This also includes new regulations concerning data privacy. Non-EU countries must be afforded data adequacy to store and process data of EU citizens. This right has been limited to 4 years by the European Union.


The agrifood industry


The agrifood industry is highly reliant on exports since over 60% of them go to the EU. The main concern should be about the rules of Origin. Products will have to undergo phytosanitary checks (which are expected to be implemented by the end of 2023) before entering EU customs territory and British companies will need to apply for an export health cetificate (EHC).


The triple shock : Brexit, the Covid-19 pandemic and the green transition


To say that Brexit had a bad timing would be an understatement. The series of new UK reforms came at the same time as the Covid-19 pandemic and the Green transition.


The current pandemic’s impact


Not only were UK exports affected by new Brexit reforms but companies were also at a standstill for a while during the multiple lockdowns. This has highlighted many issues with the way companies operate, such as our production models.


The job Market is one of the main collateral damage. The current pandemic has highlighted the already existing issues companies were facing such as:

  • Finding skilled talent and skills
  • Recruiting EU citizens after Brexit


The implications of the Green transition


One new challenge of our century is the decarbonisation of our economy. This implies being more eco-conscious regarding the way companies work. It includes the components you are using, your logistics and overwall your entire processes.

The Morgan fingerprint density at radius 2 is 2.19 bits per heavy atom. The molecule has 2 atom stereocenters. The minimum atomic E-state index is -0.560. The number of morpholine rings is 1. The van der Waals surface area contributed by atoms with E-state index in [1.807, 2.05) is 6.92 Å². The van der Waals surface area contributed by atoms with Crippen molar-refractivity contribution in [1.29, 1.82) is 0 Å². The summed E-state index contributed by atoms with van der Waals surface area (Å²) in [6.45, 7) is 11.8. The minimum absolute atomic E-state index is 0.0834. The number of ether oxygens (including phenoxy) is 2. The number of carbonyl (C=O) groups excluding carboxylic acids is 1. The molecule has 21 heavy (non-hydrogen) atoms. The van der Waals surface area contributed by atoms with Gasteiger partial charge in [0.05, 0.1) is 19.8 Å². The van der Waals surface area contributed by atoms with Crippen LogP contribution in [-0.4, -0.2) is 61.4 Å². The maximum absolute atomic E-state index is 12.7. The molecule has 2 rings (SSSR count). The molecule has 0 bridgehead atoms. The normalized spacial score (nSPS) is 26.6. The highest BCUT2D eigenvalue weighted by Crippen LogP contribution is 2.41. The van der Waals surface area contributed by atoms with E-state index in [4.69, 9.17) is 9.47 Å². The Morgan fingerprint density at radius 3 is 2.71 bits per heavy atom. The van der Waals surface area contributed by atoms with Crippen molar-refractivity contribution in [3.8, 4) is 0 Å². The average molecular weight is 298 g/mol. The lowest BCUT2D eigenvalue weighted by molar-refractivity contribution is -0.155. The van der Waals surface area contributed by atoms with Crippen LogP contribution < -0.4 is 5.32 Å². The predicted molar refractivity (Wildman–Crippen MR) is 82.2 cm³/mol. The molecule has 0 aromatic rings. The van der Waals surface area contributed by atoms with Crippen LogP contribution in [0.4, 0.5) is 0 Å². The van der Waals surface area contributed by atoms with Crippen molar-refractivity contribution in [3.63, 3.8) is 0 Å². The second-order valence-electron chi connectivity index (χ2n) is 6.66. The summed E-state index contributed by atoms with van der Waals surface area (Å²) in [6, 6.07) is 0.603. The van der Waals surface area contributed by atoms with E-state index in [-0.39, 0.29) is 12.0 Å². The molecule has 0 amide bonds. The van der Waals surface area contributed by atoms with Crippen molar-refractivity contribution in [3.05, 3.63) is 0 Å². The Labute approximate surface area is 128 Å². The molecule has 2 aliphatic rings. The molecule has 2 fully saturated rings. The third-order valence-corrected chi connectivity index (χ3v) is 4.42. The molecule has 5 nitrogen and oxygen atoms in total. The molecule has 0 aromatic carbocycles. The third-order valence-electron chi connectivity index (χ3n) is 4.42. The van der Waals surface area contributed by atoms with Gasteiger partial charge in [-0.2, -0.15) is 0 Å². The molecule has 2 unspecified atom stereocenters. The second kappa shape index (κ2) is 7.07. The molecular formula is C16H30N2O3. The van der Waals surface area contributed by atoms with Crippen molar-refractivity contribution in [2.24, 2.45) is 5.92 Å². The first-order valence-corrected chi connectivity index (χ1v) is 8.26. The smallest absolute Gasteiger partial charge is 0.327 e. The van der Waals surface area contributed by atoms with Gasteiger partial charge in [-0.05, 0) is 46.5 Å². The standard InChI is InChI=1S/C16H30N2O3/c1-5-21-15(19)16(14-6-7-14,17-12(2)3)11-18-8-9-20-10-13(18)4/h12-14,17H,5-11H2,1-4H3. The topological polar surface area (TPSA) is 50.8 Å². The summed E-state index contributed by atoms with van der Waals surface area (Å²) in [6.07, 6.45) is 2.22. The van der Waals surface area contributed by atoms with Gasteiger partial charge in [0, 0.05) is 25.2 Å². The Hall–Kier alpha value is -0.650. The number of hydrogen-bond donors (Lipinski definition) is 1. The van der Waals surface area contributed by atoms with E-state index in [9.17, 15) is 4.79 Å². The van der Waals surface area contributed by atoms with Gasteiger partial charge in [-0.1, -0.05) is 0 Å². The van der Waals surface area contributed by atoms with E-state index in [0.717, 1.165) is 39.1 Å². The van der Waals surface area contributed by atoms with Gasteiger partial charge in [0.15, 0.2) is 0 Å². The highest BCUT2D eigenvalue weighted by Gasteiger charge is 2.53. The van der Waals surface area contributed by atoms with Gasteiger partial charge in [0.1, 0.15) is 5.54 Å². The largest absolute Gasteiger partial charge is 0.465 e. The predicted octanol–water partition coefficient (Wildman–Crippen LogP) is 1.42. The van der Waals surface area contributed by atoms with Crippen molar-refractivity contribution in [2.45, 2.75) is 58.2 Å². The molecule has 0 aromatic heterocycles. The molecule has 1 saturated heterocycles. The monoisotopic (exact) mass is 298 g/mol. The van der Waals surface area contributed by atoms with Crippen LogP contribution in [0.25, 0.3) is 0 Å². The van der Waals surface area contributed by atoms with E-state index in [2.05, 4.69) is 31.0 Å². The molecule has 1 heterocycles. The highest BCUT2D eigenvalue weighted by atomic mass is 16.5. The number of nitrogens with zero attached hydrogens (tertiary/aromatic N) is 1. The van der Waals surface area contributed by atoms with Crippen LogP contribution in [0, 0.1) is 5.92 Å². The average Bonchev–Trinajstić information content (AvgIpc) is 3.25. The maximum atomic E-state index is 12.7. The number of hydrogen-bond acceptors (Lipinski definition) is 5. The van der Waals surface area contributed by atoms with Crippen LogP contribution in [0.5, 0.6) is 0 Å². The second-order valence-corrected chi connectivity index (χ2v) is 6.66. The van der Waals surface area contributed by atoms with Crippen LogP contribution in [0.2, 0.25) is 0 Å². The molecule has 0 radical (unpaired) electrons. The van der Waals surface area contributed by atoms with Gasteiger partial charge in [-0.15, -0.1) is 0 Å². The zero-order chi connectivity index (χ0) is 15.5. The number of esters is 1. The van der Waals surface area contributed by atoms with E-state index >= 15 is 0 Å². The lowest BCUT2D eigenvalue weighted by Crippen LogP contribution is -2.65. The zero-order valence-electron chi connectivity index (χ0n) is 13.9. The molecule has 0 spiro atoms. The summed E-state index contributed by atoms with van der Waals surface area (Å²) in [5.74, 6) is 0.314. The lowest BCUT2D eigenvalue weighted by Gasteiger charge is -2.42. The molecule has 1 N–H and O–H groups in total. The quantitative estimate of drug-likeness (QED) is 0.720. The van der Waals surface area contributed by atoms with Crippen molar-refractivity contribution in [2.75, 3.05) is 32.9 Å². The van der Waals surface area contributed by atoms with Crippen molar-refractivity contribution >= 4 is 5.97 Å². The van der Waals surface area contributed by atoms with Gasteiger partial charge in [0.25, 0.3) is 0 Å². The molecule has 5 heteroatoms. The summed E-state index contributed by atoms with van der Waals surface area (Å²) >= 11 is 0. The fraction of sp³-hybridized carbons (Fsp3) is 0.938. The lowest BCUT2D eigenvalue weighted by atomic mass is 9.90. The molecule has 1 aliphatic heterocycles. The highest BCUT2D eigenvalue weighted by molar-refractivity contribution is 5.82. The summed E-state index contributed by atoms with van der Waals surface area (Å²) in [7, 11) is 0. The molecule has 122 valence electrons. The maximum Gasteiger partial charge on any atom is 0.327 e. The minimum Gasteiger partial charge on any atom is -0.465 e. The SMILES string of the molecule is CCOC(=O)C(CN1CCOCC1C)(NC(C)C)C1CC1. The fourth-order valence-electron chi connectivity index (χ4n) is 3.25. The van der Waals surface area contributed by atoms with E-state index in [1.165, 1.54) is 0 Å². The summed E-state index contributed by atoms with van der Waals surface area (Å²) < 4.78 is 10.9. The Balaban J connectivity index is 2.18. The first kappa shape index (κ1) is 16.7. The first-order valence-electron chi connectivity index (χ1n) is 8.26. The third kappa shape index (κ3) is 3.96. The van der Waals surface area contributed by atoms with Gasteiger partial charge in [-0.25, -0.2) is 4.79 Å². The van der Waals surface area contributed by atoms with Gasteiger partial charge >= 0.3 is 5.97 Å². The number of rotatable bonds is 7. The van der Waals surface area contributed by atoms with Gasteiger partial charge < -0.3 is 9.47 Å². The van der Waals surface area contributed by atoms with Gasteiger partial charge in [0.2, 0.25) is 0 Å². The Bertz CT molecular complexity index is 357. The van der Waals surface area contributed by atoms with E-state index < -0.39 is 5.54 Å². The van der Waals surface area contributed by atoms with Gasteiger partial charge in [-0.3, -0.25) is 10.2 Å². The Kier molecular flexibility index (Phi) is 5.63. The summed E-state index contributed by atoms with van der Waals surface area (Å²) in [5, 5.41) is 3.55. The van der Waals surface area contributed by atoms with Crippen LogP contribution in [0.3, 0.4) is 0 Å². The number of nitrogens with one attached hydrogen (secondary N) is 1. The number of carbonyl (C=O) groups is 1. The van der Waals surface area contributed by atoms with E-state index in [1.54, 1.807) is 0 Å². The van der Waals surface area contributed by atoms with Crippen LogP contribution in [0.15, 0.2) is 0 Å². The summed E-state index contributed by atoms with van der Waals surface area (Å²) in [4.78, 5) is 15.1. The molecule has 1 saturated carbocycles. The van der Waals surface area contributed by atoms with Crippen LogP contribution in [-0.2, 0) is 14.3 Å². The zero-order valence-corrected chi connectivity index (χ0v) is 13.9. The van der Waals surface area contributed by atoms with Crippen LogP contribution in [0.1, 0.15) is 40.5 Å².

The automotive industry will be the most affected. For example, both EU and the UK are suggesting ban over diesel and petrol in order to favor electric cars. In addition, this industry is obviously highly reliant on batteries. The main issue, is that most of them do not meet the Rules of Origin’s requirements.


As such, the development of the battery industry is a necessity but the batteries currently used by the automotive industry are for the most part incompatible with Rules of Origin.


In other words, Brexit combined with other external factors such as the Covid-19 pandemic have reinforced uncertainties for UK companies.


How can you avoid that?


Having a subsidiary on EU soil for UK companies would enable them to keep accessing the Single Market, to have the CE marking, reduce friction and logistics costs and last but not least, to have easier access to non-UK talent and skills.

Northern France: Your closest European neighbour


The European countries offering a seafront benefit from a fast and smooth connection with the UK, with closeness being a strong asset for that type of development project.


The Hauts-de-France Region is located just accross the Channel and offers many competitive advantages


It will enable you to have:

  • A direct access to the European Market as well as the French Market
  • Available and skilled worforce
  • Optimised logistics through rail, road or sea
  • Attractive operational costs
  • A highly commited region in sustainable development through the REV3 project